GM – FBF – Today our story centers around a civil rights activist, who like some others who left the streets and moved into the political field. While in politics she had an opportunity to really make a change for her and her people. Enjoy!
Remember – ” Helping others in time of need is the best that anyone of us can do” – Irene McCoy Gains.
Today in our History – Irene McCoy Gaines was born October 25, 1892.
Irene McCoy Gaines was a civil rights activist and a community leader. Born October 25, 1892, in Ocala, Florida, to Charles and Mamie McCoy, she had one older sister who died while Gaines was a child. Her family moved to Chicago, Illinois when she was an infant. In 1903, Gaines’s mother became a single parent after a divorce. After she graduated from Wendell Phillips High in Chicago in 1908, Gaines attended Fisk University (Nashville, Tennessee) from 1908 to 1910, and then the University of Chicago from 1910 to 1912. She studied civics and social work at both campuses.
When she returned to Chicago in 1910, Gaines began working at the Cook County Juvenile Court as a stenographer, which helped her become aware of the problems affecting the youth in her community. After World War I started, she found a new job with the US Department of Labor’s War Camp Community Service Program as an organizer for the girls division.
On October 7, 1914, McCoy married Harris Barrett Gaines, a law student at the time. They had two sons, Harris Barrett, Jr., in 1922, and Charles Ellis in 1924. Her children’s public school education offered a window into the desperate inequality between segregated schools.
In 1920, Gaines became the industrial secretary for the first African American branch of the YWCA in Chicago, and during the 1920s, she became involved with and took leadership positions in many different activist groups. Because of her association with groups such as the Chicago Urban League, Woman’s City Club, Woman’s Trade Union League, Illinois Women’s Voters’ League, the District Federation of Colored Women’s Clubs, University Society, and Household of Ruth, she quickly gained a great reputation in Chicago’s African American community for her extensive social work. Beginning in 1930, Gaines began working for the welfare department of Cook County, where she would remain until 1945.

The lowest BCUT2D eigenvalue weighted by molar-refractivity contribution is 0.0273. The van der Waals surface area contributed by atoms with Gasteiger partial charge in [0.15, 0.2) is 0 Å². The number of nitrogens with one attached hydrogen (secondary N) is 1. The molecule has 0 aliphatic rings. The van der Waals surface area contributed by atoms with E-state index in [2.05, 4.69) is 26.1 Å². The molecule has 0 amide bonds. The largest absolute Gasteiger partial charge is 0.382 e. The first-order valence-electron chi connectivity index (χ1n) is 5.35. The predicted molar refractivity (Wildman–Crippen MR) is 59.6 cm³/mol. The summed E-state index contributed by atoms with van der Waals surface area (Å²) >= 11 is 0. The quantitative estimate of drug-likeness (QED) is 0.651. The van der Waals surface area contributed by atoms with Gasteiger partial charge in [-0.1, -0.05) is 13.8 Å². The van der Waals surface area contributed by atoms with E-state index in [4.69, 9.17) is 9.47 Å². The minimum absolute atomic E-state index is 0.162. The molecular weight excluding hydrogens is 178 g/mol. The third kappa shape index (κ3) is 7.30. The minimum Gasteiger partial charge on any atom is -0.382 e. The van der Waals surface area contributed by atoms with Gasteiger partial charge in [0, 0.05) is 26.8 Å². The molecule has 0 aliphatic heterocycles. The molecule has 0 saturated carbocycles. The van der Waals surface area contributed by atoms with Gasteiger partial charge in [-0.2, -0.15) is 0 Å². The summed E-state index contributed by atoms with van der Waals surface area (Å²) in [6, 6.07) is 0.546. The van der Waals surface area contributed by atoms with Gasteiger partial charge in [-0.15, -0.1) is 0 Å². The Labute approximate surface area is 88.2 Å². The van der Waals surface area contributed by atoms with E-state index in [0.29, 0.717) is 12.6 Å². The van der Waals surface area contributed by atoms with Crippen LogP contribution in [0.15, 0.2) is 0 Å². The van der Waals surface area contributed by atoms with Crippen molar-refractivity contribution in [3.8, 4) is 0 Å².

In 1939, Gaines founded the Chicago Council of Negro Organizations and remained its first president until 1953, and used her position to protest the inequality caused by segregated schooling. She was able to secure improved facilities and establish one of the first integrated nursery schools.
In 1940 Gaines became the first African American woman to run for the Illinois State Legislature. Although she lost that election, she became one of the organizers of the first march on Washington in 1941, and led 50 Chicago-area protesters to Washington, D.C., to meet with other demonstrators from across the nation. They formed committees that visited heads of government agencies to protest discrimination against blacks in employment. The national March on Washington Movement eventually resulted in President Franklin Roosevelt’s Executive Order 8802 which banned discrimination in companies which received federal funds.
She also championed the condition of women, and in 1947 she testified before the United Nations about discrimination and oppression of women of color in the US, becoming one of the first individuals in the world to address that issue before this international body.
In 1958, at the age of 66,
Gaines received the George Washington Medal of Honor for her lifelong efforts
in improving her community. In the following year, she received the Fisk
University Distinguished Alumni Service Award, and in 1962 Wilberforce
University awarded her an honorary degree.
Irene McCoy Gaines died of cancer on April 7, 1964, in Chicago at the age of 72. Research more about civil rights workers and share with your babies. Make it a champion day!